Fearing deportation, parents seek guardians
BIRMINGHAM, Ala. - Terrified by Alabama’s strict new immigration crackdown, parents living in the state illegally say they are doing something that was unthinkable just days ago: asking friends, relatives, co-workers, and acquaintances to take their children if they are arrested or deported.
Many illegal immigrants signed documents in the past week allowing others to care for their children if needed, assistance groups say, and a couple living illegally in Shelby County extracted a promise from the man’s boss to send their three young children - all US citizens - to Mexico should they be jailed under the law.
A key sponsor of the measure, state Senator Scott Beason, said such concerns were not raised when legislators were considering the bill, and he wonders if the stories are designed to “pull on heart strings’’ and build sympathy for illegal immigrants.
Social worker Jazmin Rivera, who helps immigrants fill out paperwork, said many are now seeking legal documents called powers of attorney so friends and others could care for their children.
Beason, a Republican, has his doubts about how widespread such cases are.
“I would do whatever it took for my family to stay with me,’’ he said. “It’s beyond my comprehension that you would just leave your children anywhere.’’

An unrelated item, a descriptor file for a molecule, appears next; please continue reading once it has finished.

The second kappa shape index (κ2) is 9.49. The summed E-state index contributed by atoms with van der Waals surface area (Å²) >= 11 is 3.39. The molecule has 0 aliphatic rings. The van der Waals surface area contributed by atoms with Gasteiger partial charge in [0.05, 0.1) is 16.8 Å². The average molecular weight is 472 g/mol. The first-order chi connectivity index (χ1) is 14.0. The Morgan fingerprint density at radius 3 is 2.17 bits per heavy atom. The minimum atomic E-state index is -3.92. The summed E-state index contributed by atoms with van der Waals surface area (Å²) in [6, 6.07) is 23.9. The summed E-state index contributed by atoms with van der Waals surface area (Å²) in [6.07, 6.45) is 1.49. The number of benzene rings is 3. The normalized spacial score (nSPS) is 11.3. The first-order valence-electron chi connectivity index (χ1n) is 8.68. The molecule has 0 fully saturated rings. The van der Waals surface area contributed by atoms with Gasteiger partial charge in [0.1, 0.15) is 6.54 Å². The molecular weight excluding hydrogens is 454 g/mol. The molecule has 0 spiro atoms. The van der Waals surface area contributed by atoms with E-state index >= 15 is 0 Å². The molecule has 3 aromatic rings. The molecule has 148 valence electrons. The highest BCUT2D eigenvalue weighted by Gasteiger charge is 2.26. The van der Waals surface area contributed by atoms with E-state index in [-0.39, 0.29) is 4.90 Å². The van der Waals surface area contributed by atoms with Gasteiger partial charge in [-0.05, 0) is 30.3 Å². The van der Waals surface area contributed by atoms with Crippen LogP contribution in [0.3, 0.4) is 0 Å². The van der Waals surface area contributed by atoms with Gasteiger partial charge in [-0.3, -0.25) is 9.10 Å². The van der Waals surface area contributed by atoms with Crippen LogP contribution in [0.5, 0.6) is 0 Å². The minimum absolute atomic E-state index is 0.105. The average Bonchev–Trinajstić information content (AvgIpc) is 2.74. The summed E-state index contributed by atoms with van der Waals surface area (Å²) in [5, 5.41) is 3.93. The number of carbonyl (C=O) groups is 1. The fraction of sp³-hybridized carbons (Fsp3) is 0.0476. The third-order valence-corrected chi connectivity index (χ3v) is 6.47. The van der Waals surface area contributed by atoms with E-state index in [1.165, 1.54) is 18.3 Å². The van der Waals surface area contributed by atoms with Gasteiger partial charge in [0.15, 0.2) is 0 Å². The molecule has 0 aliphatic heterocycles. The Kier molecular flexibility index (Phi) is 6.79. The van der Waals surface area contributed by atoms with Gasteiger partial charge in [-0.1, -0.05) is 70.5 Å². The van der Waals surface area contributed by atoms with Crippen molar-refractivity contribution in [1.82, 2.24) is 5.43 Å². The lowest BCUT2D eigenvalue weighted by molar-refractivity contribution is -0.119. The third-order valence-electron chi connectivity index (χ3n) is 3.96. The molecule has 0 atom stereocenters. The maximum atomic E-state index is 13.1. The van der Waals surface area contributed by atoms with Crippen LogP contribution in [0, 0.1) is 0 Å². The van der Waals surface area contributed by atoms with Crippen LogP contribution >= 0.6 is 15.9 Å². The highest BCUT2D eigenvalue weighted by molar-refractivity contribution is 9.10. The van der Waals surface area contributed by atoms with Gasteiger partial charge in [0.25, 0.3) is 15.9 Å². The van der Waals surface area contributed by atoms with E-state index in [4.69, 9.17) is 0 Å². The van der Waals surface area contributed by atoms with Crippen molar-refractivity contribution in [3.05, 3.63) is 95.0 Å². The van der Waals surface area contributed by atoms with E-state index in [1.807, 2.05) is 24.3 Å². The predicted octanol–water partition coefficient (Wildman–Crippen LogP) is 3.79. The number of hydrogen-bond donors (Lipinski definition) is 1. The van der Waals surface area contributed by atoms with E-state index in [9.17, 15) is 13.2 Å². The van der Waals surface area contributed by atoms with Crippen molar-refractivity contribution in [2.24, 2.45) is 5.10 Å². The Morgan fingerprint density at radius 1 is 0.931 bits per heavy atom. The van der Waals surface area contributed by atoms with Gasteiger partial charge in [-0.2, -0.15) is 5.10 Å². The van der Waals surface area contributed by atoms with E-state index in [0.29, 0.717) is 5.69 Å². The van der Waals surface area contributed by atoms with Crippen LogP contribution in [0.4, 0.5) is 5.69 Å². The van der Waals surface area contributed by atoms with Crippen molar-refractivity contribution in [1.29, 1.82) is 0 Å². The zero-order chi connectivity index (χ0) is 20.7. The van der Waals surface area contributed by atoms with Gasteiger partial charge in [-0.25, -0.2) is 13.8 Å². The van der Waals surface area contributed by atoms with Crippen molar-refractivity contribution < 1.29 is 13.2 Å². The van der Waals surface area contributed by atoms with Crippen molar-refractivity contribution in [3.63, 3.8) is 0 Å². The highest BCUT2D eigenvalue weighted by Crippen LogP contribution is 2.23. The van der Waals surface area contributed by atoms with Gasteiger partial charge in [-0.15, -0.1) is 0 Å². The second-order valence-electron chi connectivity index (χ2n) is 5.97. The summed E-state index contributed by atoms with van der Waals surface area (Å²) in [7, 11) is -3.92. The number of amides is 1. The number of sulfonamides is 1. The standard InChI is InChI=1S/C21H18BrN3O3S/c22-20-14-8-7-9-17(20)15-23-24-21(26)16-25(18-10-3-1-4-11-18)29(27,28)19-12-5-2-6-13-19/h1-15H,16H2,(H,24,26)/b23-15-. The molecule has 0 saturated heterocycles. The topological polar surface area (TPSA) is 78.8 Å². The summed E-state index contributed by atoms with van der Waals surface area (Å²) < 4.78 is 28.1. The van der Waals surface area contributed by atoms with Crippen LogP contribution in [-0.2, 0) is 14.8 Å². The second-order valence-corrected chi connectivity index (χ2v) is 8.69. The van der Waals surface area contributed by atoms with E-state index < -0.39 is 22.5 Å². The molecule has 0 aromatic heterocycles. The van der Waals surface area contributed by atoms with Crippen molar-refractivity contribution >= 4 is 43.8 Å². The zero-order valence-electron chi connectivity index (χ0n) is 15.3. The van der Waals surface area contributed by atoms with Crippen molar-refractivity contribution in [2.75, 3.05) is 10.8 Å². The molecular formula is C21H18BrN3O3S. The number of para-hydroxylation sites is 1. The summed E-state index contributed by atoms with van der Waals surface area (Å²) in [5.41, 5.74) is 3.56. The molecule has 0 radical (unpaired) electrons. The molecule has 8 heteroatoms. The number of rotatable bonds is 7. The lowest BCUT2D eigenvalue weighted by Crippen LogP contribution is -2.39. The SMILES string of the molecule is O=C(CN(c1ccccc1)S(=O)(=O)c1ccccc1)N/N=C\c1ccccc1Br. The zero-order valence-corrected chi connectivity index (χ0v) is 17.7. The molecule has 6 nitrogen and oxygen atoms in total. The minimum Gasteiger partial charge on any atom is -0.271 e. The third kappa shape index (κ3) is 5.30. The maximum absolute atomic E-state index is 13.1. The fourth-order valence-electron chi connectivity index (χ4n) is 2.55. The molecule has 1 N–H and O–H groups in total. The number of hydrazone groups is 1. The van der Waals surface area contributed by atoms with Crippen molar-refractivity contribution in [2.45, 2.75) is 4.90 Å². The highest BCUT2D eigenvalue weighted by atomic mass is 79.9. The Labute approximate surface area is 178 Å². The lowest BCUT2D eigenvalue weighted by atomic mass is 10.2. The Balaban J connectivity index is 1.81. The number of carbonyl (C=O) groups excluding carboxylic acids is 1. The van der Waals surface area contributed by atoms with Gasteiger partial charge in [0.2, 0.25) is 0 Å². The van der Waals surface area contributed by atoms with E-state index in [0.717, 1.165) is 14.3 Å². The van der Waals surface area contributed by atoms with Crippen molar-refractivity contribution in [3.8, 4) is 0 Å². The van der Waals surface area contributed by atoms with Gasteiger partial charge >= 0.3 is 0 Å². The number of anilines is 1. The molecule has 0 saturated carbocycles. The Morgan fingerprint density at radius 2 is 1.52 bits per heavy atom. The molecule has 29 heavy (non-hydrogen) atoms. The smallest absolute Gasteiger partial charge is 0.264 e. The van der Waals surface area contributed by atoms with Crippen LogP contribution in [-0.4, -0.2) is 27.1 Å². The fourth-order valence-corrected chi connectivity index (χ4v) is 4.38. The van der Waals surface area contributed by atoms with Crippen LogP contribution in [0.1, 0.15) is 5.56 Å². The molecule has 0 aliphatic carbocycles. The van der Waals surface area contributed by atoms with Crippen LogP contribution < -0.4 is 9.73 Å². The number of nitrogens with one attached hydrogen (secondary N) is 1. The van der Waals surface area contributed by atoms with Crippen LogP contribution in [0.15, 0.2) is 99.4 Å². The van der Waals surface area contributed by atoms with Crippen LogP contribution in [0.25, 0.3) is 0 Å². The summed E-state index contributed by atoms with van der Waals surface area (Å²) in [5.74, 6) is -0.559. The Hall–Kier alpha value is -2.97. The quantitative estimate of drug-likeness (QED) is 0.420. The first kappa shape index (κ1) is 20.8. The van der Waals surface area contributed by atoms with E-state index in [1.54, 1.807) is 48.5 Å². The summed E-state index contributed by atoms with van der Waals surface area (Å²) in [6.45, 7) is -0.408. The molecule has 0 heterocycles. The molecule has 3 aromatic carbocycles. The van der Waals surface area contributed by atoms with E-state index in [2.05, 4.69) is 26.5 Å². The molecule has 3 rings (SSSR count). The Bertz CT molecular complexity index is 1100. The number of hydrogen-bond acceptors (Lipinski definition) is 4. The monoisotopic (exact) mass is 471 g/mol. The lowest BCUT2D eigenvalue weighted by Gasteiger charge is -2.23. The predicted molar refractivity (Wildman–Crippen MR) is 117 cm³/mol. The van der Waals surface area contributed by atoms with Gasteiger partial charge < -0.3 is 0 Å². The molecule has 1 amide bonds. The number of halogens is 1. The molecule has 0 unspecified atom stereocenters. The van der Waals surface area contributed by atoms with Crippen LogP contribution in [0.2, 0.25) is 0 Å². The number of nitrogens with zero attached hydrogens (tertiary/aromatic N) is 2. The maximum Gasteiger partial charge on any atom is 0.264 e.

Alabama’s law, regarded by many as the nation’s toughest, was passed by the Republican-controlled Legislature this year and signed by Governor Robert Bentley. A federal judge blocked some parts of it but allowed key pieces to stand, including a provision that allows police to hold suspected illegal immigrants without bond.
On Friday, the Justice Department and civil rights groups asked a federal appeals court to block the law, saying it could lead to discrimination against even legal residents.
However, the law will remain in effect at least until Nov. 29, when the appeals court said it would hear oral arguments.
Immigrant parents say that leaves them little choice other than to seek out people to care for their children because they fear the youngsters, many of whom are US citizens, will be left home alone or sent to foster care if they are nabbed under the law.